The Obama style occupies the zone where gravitas meets somnambulance.

The dude just called Obama a boring poser.

Rich

If we had all these lefties around during the War of Northern Aggression, the South would be FREE!

Soylent Red

Tangentially...

Thanks for nothing SCOTUS

Sue

I can't believe we're going to have to listen to the Shinseki business all over again

Nothing like a dog with a bone.

Abadman

"Now we will never know how Iraq would have evolved had we not had such a bonehead as president."

yeah, we could all have had some popcorn and watched the nuclear arms race between Iraq and Iran.

We also could have watched the left call Bush a bonehead for NOT invading Iraq.

GMax

f we had all these lefties around during the War of Northern Aggression, the South would be FREE!

Oh we had them around in the time period of Lincoln. They were called Democrats even then. They ran McClellan the incompetent general that Lincoln had to replace and several Newsweek poll prior to the race showed McClellan, who ran on a platform to end the war, running ahead of the sitting President.

centralcal

Ha Ha. Gmax. Newsweek polls are a real joke!

Clazy

"Posit" is a word that should not be used outside academia, and it's overused there.

Sue

Does anyone remember right before the 2004 presidential election (or maybe it was the 2006 mid-terms) the NYTs ran a front page story on how the Bush administration was putting Iraq's nuclear weapons design on a blog for any and all to see? The day after the election, the story was forgotten.

Sue

http://www.scotusblog.com/wp/Scotusblog is live blogging the SC decisions, if anyone is interested.

Sue

Carp!

http://www.scotusblog.com/wp/>Scotusblog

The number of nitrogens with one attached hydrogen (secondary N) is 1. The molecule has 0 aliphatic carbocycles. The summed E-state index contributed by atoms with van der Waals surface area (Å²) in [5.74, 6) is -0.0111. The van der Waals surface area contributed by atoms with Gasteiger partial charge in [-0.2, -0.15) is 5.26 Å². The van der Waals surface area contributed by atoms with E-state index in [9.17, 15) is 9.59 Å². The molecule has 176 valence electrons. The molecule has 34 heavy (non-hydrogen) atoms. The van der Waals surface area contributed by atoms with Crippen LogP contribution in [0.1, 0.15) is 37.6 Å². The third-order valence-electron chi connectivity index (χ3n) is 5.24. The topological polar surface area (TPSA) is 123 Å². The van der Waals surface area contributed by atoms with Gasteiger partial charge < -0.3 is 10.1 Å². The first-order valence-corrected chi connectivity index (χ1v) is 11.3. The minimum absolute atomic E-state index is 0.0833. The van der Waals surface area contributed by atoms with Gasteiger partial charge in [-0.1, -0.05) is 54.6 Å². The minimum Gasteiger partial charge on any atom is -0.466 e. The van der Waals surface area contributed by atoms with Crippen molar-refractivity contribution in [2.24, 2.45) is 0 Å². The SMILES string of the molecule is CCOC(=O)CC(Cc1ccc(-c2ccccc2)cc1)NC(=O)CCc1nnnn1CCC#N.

Sue

How odd will it be if the SC, in the same session, finds a right for terrorists that doesn't exist and can't find the right that is clearly defined in the 2nd amendment?

Sue

Heller affirmed.

Jane

Heller affirmed

Sue

5-4. So the same 4 justices who could clearly see a terrorist's right to habeas corpus in our constitution that isn't there can't find the plainly worded right in the 2nd amendment?

royf

 YT

 

Tell me, whatever happened to the story of the disappearance of the 400 tons of highly explosive material that the Bush administration failed to secure despite pre war warnings by the International Atomic Energy Agency?

Tell me YT why did that story (which came out just a couple of weeks before the election) vanish from the MSM/Dem talking points? Because it was debunked almost as soon as it was published, although the debunking was never reported because the explosives were never the important issue. After all it was never a story which mattered in the big picture, unless your big picture ends at providing a  bit of propaganda to hopefully sway a election.

And YT why is it that no Dems have ever shown any interest in determining what was aboard all the trucks and airplanes which crossed into Syria right before the Iraq War? We have satellite pictures of caravans going from Iraq to Syria, we also have Iraq witnesses which say weapons were aboard those vehicles. Yet it is of no interest to the Dems why would that be YT?

GMax

Scalia writes the opinion for the majority. There are two separate dissents. Lawyers seem to find it amazing that on such a momentus cases that there are not a plethora of opinions.

But make no mistake that the Supreme Court is now on record that the clear wording of the second amendment is clear wording. It has nothing to do with military service and is an individual right. And it even talks about the right to protect your family and property.


sbw

Gateway Pundit via Instapundit -- Obama Throws Maoist Hardliner and Weatherman Pal Under the Bus

Another one thrown under the bus.
Ba-thump! Thump!
Another one thrown under the bus!